On 16 Oct you made a public presentation on behalf of the Shropshire County and Telford and Wrekin Primary Care Trusts to a public meeting held at Welshpool of your plans to reorganise hospital services at Shrewsbury and Telford. Very few people turned up – mainly because they didn’t know it was on. I attended this meeting because I wanted to reflect constituent’s concerns in the response that I intended to make to your Consultation Document – known as the Strategic Service Plan. Consequent on the poor attendance I arranged another meeting on 10 Nov and invited a few people to help me formulate my response. 250 people turned up, without any real advertising, which demonstrates the intense interest of the people of and around Montgomeryshire in what is happening in Shropshire’s NHS Services.

At the meeting, I explained that your Plan has been drawn up to meet three main objectives.

a) That the services delivered throughout Shropshire must be clinically sustainable
b) That the services must, as far as possible be acceptable to all key stakeholders
c) That the financial position of the Trusts must return to a position of balance by 2011/2012 – wiping out historic debt which in the case of the Shrewsbury and Telford Hospitals NHS trust has reached approx. £34 million.

The strongest message I want to convey to you following the meeting is that we want as many services as possible to be retained at Shrewsbury - especially those that are sensitive to time and distance. For many of us Shrewsbury is already a far enough distance away. We strongly support the retention of Accident and Emergency services, low risk maternity and paediatrics at the Royal Shrewsbury. We are also pleased that Children’s Services are to retain 24 hour medical staffing cover at Shrewsbury. We urge you not to compromise on these proposals as a result of pressure that you might receive from other parts of your ‘catchment area’.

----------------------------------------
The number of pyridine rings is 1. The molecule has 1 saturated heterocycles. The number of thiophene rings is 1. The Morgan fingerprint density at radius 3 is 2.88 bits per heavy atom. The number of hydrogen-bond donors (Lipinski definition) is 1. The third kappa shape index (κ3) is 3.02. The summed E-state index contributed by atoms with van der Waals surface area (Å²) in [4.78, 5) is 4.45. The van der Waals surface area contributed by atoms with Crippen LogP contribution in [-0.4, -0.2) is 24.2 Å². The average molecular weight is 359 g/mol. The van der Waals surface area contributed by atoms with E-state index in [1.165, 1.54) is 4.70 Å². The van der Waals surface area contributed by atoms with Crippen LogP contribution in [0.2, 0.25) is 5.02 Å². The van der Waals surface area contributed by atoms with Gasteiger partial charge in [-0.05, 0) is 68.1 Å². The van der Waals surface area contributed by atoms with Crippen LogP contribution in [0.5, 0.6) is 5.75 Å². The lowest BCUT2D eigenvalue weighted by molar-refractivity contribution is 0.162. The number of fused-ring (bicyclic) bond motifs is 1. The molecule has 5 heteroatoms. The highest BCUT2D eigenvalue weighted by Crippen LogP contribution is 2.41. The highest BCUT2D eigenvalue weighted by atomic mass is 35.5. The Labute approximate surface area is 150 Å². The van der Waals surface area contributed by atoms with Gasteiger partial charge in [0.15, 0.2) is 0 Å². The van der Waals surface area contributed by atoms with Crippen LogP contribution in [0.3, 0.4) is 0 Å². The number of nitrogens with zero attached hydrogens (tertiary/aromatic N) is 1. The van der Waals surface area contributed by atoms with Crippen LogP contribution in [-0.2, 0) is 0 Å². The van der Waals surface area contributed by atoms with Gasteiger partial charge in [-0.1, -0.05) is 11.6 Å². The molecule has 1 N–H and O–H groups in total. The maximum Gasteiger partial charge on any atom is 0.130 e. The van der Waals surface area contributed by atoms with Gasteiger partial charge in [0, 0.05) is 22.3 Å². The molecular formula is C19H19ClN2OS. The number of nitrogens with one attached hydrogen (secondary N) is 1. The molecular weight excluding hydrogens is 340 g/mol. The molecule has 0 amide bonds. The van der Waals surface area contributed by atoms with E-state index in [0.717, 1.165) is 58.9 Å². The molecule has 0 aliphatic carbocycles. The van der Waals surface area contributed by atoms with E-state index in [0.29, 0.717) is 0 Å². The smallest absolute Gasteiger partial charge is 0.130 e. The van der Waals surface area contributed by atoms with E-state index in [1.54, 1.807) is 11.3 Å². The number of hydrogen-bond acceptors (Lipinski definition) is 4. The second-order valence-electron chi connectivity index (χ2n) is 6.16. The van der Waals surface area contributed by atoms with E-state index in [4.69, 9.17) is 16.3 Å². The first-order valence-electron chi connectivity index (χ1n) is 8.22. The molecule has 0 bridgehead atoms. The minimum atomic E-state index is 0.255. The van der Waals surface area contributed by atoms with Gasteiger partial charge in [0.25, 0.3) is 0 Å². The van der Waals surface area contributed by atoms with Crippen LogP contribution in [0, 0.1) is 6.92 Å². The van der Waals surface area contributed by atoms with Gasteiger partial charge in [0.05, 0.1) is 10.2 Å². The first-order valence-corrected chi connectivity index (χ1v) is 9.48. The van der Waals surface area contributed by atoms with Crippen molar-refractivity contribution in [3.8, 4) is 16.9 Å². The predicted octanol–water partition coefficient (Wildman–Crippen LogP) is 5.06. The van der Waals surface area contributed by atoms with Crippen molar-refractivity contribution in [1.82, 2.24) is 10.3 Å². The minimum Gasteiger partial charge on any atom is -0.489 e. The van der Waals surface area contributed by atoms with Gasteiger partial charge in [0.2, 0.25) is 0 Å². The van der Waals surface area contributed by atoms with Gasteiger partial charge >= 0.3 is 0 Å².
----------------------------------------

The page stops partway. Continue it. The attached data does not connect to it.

However several people in Powys are deeply disappointed that inpatient Urology Services are to be moved to Telford. I repeated the usage level figures for these services which you had given to me (approx. 150 each year from Powys). I also repeated your assurance that some of these inpatient cases were likely to become outpatient cases in future and so continue to be dealt with at Shrewsbury. However the people at the meeting were concerned that a trend of taking services from Shrewsbury to Telford was being established. We believe this would be damaging to the provision of healthcare in Powys.

There was also great concern expressed about the ongoing difficulties in the relationship between the Robert Jones and Agnes Hunt NHS Hospital Trust and the Powys Local Health Board. We hope that the position will settle down quickly because so many patients awaiting treatment are concerned about where and when they will be treated. We are pleased that the relationship between the Local Health Board and the Shrewsbury and Telford Hospitals NHS Trust seems to have improved.